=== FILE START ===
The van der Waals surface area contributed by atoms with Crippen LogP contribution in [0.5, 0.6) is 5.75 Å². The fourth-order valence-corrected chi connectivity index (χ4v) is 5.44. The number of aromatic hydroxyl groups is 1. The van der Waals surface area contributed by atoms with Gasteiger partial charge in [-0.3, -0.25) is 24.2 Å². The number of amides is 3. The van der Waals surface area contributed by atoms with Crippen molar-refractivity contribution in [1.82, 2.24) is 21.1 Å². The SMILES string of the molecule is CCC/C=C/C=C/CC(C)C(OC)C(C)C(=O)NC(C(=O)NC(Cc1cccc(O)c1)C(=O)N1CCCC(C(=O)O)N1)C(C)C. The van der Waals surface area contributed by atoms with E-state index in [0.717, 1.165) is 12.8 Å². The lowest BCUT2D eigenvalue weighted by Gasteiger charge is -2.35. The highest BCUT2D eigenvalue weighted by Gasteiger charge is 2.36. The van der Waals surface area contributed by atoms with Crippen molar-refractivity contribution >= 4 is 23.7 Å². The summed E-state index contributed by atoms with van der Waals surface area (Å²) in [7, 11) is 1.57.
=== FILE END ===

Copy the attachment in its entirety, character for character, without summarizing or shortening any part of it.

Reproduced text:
The van der Waals surface area contributed by atoms with Crippen LogP contribution in [0.5, 0.6) is 5.75 Å². The fourth-order valence-corrected chi connectivity index (χ4v) is 5.44. The number of aromatic hydroxyl groups is 1. The van der Waals surface area contributed by atoms with Gasteiger partial charge in [-0.3, -0.25) is 24.2 Å². The number of amides is 3. The van der Waals surface area contributed by atoms with Crippen molar-refractivity contribution in [1.82, 2.24) is 21.1 Å². The SMILES string of the molecule is CCC/C=C/C=C/CC(C)C(OC)C(C)C(=O)NC(C(=O)NC(Cc1cccc(O)c1)C(=O)N1CCCC(C(=O)O)N1)C(C)C. The van der Waals surface area contributed by atoms with E-state index in [0.717, 1.165) is 12.8 Å². The lowest BCUT2D eigenvalue weighted by Gasteiger charge is -2.35. The highest BCUT2D eigenvalue weighted by Gasteiger charge is 2.36. The van der Waals surface area contributed by atoms with Crippen molar-refractivity contribution >= 4 is 23.7 Å². The summed E-state index contributed by atoms with van der Waals surface area (Å²) in [7, 11) is 1.57.